Free Blogging Platforms: A Few Pros and Cons





To start blogging

For first time bloggers, a free blogging platform is a great way to get started in the blogosphere in the sense that, popular free blogging platforms like Live Journal, Blogger or Eponym allow users to set up and host a blog without paying any fees at all. This encourages people to start blogging, because the fact that one of these sites can provide you with all of the tools you’ll need to get your blog up and running without spending any money means that you have nothing to lose by starting a blog. The fact that it is so easy to find a way to blog for free is one of the reasons why so many people who have never had any other kind of web presence before find themselves drawn to blogging.

By signing up with a free blogging platform, you may find it easier to get listed in search engines than you would if you were starting your own blog from scratch. For example, Google runs a free blog hosting site known as Blogspot and crawls its pages on a regular basis looking for updates; so if you have your blog hosted by Blogspot you are almost guaranteed to be listed on Google’s blog search engine. This easy access to search engines can take some of the work out of promoting your blog, and can help you gain a following with a minimum of marketing effort.

So utilizing the tools and resources provided by established free blogging platform to do your personal blogging will provide plenty of advantages; for the blogging newcomers as well as some seasoned bloggers who started with such a platform and find no reason to move. Keep in mind also, that platforms which host many different blogs often provide very useful tutorials about building and updating a typical blog, and most newcomers to blogging will likely encounter very user-friendly software interfaces at most of the established blogging platforms like those mentioned above. In addition, these platforms provide a kind of instant community of fellow bloggers who are capable of providing advice, insight, and feedback.

Advantages and challenges

Furthermore, some of these free platforms often keep directories of their members, a practice which can be of great benefit for your traffic logs since it means that other bloggers on the platform will find out about your pages and probably take steps to learn more about your topic (or niche), your writing style and your personal views, among other things. In short, users of that particular blogging platform will want to get acquainted with each other and improve relationships, thereby strengthening common bonds and making the platform stronger and better while supporting each other as well as the overall platform.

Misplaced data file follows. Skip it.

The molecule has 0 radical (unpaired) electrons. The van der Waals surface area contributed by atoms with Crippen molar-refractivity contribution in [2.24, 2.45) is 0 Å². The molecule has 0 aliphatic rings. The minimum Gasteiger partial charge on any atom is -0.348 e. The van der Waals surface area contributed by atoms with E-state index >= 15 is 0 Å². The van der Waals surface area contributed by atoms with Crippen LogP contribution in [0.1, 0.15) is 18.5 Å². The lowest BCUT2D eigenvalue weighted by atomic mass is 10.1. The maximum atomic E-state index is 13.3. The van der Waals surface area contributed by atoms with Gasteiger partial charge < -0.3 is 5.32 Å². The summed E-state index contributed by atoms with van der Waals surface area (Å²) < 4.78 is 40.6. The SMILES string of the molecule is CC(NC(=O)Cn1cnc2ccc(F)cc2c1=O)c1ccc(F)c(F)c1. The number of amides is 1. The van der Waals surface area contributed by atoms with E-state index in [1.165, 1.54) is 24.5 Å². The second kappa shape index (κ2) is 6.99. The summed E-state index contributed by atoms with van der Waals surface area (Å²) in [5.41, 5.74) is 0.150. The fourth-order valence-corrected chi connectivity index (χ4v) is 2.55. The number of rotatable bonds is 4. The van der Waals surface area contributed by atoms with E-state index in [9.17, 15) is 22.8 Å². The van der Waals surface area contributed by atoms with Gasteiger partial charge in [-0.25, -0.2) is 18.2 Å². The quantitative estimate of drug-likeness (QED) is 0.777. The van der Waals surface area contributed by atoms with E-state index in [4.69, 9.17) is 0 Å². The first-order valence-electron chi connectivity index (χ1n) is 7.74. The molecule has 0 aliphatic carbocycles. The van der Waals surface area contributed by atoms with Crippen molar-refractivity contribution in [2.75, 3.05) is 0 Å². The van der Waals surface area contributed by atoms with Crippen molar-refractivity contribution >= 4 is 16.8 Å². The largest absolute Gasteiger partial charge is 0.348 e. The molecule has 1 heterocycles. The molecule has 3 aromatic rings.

That having been said, it is important to understand that participation in one of these blogging platforms, while advantageous in most instances, can also present some challenges which often come with linking up with any large blogging platform. One example of such challenges is, posting within existing templates of a platform like Blogger, would likely result in an individual blogger – presumably like you if you are an active blogger – running the risk of having your blog look and feel like that of every other blogger on the platform, so that we lose some of the uniqueness and individuality which would otherwise identify your specific brand on a platform of our own creation if we possessed the skills and resources to create it.

Deciding when to move

In other words, if your blog attracts a large readership, you may want to consider moving your site. In fact, you might agree with those who feel that being hosted by a free blogging platform gives a blog kind of an amateur flavor that is fine for a new member of the blogosphere, but is not appropriate for a high-profile blog, and if so that maybe even more incentive to move. Having your own domain can help you make your blog sound, look and feel professional, and finding a company that will host your domain is not difficult or expensive. Once your blog takes off, you will probably be able to sell enough advertising space to be able to financially afford a domain and pay for a hosting package, and still have money left over. However, it does not make sense, in most cases, to invest in these glossy luxuries before you have a sizable readership.

It is no secret that the blogging movement is very much about the creation of distinctive sites which feature, represent and promote the development of individual voices, so it makes plenty of sense that many bloggers would shy away from so-called “cookie-cutter” look and feel that blogging platforms like Live Journal, Blogger or even WordPress (the non-self-hosted variety) often promote. Many bloggers feel that the content of a blog is what makes it distinctive, not the look of the blog, but many members of the blogging community feel that the visual impact of a blog should match the originality of the writing and individuality of the writer.

The fact remains